The commercial sector consists of non-manufacturing business establishments. Included are hotels, motels, restaurants, wholesale businesses, retail stores, laundries, and other service enterprises; health, social, and educational institutions; and federal, state, and local governments. Streetlights, pumps, bridges, and public services are also included. Fuel used in motor vehicles for commercial purposes is included in the transportation sector. Examples of common uses of energy in the commercial sector include space heating, water heating, refrigeration, air conditioning, and cooking.
For the residential, commercial, and industrial sectors, a net total or net energy consumption (less electrical system energy losses) is provided to indicate the energy actually consumed by these sectors. In addition, energy consumed in the generation, transmission, and distribution of electricity (electrical system energy losses) is allocated to each sector based on the electricity consumed by the sector. Thus, total energy consumption represents the energy consumed by the sector as well as that used to provide electricity to the sector.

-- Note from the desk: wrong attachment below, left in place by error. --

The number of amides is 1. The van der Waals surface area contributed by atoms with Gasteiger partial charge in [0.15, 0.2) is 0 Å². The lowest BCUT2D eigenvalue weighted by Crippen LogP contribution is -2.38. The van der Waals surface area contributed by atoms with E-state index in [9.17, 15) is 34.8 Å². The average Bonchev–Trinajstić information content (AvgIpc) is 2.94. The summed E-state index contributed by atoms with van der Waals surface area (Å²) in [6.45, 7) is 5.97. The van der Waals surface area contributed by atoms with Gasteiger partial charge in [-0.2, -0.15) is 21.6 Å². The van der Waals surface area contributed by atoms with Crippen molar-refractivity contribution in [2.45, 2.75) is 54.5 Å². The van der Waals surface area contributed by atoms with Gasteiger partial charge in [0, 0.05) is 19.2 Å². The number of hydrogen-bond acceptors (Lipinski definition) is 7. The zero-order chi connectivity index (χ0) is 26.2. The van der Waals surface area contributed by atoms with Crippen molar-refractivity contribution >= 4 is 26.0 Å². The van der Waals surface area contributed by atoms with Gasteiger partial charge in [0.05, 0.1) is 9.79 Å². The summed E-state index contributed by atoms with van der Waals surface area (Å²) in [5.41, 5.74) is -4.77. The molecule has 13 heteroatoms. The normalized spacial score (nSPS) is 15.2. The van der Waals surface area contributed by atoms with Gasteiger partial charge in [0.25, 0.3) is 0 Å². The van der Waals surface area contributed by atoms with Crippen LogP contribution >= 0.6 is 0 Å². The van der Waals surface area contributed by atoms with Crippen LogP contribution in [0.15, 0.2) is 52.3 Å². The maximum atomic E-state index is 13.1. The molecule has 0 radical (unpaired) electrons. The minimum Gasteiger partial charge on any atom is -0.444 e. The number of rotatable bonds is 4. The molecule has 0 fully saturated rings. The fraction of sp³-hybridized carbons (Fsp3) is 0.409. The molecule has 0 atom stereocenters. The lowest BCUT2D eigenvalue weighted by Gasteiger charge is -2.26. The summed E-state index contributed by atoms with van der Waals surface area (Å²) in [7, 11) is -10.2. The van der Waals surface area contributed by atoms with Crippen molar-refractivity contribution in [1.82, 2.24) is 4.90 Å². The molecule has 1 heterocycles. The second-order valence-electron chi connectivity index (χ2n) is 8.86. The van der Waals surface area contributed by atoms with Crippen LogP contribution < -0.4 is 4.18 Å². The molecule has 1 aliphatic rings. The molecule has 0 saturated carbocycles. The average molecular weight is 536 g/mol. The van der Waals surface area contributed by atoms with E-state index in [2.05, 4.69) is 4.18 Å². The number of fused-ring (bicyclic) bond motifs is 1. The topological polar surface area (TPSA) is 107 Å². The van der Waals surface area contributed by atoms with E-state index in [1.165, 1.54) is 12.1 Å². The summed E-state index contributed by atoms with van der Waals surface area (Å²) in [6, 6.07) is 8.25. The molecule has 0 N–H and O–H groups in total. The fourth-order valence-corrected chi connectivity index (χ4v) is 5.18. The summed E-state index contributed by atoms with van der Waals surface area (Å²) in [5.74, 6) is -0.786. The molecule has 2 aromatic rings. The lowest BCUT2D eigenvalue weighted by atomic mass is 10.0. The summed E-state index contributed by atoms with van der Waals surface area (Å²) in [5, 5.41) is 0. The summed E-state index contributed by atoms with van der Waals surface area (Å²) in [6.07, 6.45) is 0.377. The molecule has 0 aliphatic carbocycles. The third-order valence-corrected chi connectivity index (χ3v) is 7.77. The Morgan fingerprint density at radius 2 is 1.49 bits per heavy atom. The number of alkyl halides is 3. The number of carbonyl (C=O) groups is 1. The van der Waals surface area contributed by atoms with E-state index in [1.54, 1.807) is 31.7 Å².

From 2014 to 2015, commercial sector net energy use decreased 2.6 percent to 68.6 trillion British thermal units (Btu). Total energy use in the sector decreased 3.2 percent to 137.1 trillion Btu. Petroleum use increased 46.5 percent although it comprises only 6.2 percent of the energy used by the commercial sector. Renewable energy use increased 12.9 percent from 2014. Electricity use decreased 2.3 percent, and natural gas use decreased 7.6 percent from 2014. Residual fuel consumption was small enough to round to zero in this table for the years 1983–1986, 1996, 2002, 2007, 2011, 2013, and 2015. Coal consumption was small enough to round to zero in this table for the years 1998–2000, and 2008–2015.
In 2015, nearly all (92 percent) of the commercial sector's energy needs were met by electricity and natural gas. Petroleum products made up 6.2 percent of the energy consumed in the commercial sector, and 1.8 percent was renewable energy.